A plaque remaining from the Big Apple Night Club at West 135th Street and Seventh Avenue in Harlem.

Above, a 1934 plaque from the Big Apple Night Club at West 135th Street and Seventh Avenue in Harlem. Discarded as trash in 2006.

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Entry from July 29, 2016
“Blast from the past”

Radio disc jockeys sometimes play old songs, referred to as “blasts from the past.” The “blast from the past” term was used in New York City in 1961, but it’s uncertain who coined it. Clay Cole (1938-2010), host of the television dance program The Clay Cole Show on New York City’s WNTA-TV, produced an album by October 1961 called Clay Cole Presents Blasts from the Past.

Popular New York disc jockey Murray the K (Murray Kaufman, 1922-1982) produced an album by November 1961 called Murray the K’s Blasts from the Past. Rick Sklar (1929-1992), Murray’s program director, has also been credited for coining “blast from the past.”

Similar terms include “golden oldie” and “oldie but goodie.”

[This entry includes research assistance from Ben Zimmer of the American Dialect Society.]


Wikipedia: Clay Cole
Clay Cole (January 1, 1938 – December 18, 2010) was an American host and disk jockey, best known for his eponymous television dance program, The Clay Cole Show, which aired in New York City on WNTA-TV and WPIX-TV from 1959 to 1968.

Wikipedia: Murray the K
Murray Kaufman (February 14, 1922 – February 21, 1982), professionally known as Murray the K, was an influential rock and roll impresario and disc jockey of the 1950s, 1960s and 1970s. During the early days of Beatlemania, he frequently referred to himself as the fifth Beatle.

Wikipedia: Rick Sklar
Rick Sklar (November 21, 1929 – June 22, 1992) was an American radio program director who, while at New York City’s WABC, was one of the originators of the Top 40 radio format.

16 October 1961, Billboard Music Week, “Spotlight Albums of the Week,” pg. 24, col. 3:
CLAY COLE PRESENTS BLASTS FROM THE PAST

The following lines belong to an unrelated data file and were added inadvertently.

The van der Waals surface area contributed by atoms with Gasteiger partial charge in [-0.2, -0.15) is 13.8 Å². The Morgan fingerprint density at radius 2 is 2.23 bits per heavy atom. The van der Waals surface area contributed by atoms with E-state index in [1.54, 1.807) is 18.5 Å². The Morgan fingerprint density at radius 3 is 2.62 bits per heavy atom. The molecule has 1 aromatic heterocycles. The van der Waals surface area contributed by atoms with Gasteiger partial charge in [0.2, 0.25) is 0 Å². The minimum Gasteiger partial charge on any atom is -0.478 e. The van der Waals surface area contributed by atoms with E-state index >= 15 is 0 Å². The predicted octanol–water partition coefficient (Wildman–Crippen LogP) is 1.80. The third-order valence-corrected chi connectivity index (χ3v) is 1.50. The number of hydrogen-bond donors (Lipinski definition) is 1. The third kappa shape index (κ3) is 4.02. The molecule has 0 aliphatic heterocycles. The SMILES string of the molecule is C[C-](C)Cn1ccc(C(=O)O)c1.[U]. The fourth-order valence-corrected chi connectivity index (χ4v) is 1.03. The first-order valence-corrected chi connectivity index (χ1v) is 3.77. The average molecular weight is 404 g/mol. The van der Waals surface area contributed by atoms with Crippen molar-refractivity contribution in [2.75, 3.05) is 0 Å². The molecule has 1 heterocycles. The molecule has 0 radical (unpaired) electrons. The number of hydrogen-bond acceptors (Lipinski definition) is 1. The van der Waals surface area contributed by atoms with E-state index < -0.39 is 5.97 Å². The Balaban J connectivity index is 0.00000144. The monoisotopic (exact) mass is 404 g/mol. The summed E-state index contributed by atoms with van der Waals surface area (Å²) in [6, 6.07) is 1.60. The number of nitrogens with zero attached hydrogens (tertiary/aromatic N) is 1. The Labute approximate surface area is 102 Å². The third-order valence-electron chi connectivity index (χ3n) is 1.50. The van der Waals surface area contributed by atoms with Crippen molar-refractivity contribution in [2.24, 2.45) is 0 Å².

Various Artists, Blast BLP 6803—New York TV (WNTA) jockey Clay Cole’s name and photo are showcased on the cover of this LP, but he isn’t mentioned in liner notes and doesn;t appear on the LP itself or the label copy. A flock of old hit r.&r. singles, ...

OCLC WorldCat record
Murray the K’s blasts from the past
Author: Chuck Berry; Bobby Lester; Bo Diddley; Nat Kendricks; Ritchie Valens; All authors
Publisher: Chicago : Chess, [1961]
Edition/Format: Music LP : English

2 November 1961, Augusta (GA) Chronicle, “Week’s top records,” pg. 10-C, col. 1:
PICK ALBUM OF THE WEEK:
MURRAY THE K’S BLASTS FROM THE PAST

27 November 1961, Billboard Music Week, “Late Pop Spotlights,” pg. 3, col. 1:
MURRAY THE K’S BLAST FROM THE PAST

27 January 1962, Billboard Music Week, “New Action LP’s,” pg. 1, col. 2:
CLAY COLE’S BLAST FROM THE PAST, Various Artists, Roulette

OCLC WorldCat record
Rock blast from the past
Author: Frank J Pingatore; Carl Perkins; Roy Orbison; Merrill E Moore; M Lytle; et al; All authors
Publisher: [London] : Ember ; Issy-les-Moulineaux : diff. Sonopresse, [1977]
Series: Kings of rock
Edition/Format: Music LP

OCLC WorldCat record
Blast from the past : a pictorial history of radio’s first 75 years
Author: B Eric Rhoads
Publisher: West Palm Beach, Fla. : Streamline Pub., ©1996.
Edition/Format: Print book : English

Musicradio WABC Rick Sklar Page (April 18, 1997)
At WINS Rick also met and worked with another legendary disc jockey; Murray “the K” Kaufman. In fact, it was Rick Sklar who was responsible for Murray Kaufman picking up the name “Murray the K”. And, it was also Rick who coined the phrase “a blast from the past” as a way to introduce oldies on Murray’s WINS show.

Wikipedia: Blast from the Past (film)
Blast from the Past is a 1999 American romantic comedy film based on a story and directed by Hugh Wilson, and starring Brendan Fraser, Alicia Silverstone, Christopher Walken, Sissy Spacek and Dave Foley.

Posted by Barry Popik
New York CityRadio/Television • Friday, July 29, 2016 • Permalink